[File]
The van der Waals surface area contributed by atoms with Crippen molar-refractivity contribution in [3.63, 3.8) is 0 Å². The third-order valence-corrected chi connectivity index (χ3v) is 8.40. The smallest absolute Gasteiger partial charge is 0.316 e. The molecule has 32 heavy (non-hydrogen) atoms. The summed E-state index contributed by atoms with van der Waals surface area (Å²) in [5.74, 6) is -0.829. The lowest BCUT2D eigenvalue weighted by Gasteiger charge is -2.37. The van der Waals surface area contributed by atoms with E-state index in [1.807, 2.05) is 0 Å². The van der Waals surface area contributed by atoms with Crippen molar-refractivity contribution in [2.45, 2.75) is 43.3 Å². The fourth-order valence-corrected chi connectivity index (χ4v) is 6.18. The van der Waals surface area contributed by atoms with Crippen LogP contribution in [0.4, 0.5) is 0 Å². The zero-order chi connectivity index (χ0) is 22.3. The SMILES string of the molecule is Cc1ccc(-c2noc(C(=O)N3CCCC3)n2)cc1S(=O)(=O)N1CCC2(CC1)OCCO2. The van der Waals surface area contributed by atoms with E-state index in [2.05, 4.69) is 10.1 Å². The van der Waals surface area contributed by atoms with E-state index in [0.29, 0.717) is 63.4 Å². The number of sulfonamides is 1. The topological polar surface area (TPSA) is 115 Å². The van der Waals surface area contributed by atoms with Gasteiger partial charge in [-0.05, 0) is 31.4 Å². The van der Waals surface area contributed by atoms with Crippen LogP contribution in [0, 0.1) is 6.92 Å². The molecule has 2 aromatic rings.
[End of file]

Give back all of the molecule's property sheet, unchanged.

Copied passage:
The van der Waals surface area contributed by atoms with Crippen molar-refractivity contribution in [3.63, 3.8) is 0 Å². The third-order valence-corrected chi connectivity index (χ3v) is 8.40. The smallest absolute Gasteiger partial charge is 0.316 e. The molecule has 32 heavy (non-hydrogen) atoms. The summed E-state index contributed by atoms with van der Waals surface area (Å²) in [5.74, 6) is -0.829. The lowest BCUT2D eigenvalue weighted by Gasteiger charge is -2.37. The van der Waals surface area contributed by atoms with E-state index in [1.807, 2.05) is 0 Å². The van der Waals surface area contributed by atoms with Crippen molar-refractivity contribution in [2.45, 2.75) is 43.3 Å². The fourth-order valence-corrected chi connectivity index (χ4v) is 6.18. The van der Waals surface area contributed by atoms with Crippen LogP contribution in [0.4, 0.5) is 0 Å². The zero-order chi connectivity index (χ0) is 22.3. The SMILES string of the molecule is Cc1ccc(-c2noc(C(=O)N3CCCC3)n2)cc1S(=O)(=O)N1CCC2(CC1)OCCO2. The van der Waals surface area contributed by atoms with E-state index in [2.05, 4.69) is 10.1 Å². The van der Waals surface area contributed by atoms with E-state index in [0.29, 0.717) is 63.4 Å². The number of sulfonamides is 1. The topological polar surface area (TPSA) is 115 Å². The van der Waals surface area contributed by atoms with Gasteiger partial charge in [-0.05, 0) is 31.4 Å². The van der Waals surface area contributed by atoms with Crippen LogP contribution in [0, 0.1) is 6.92 Å². The molecule has 2 aromatic rings.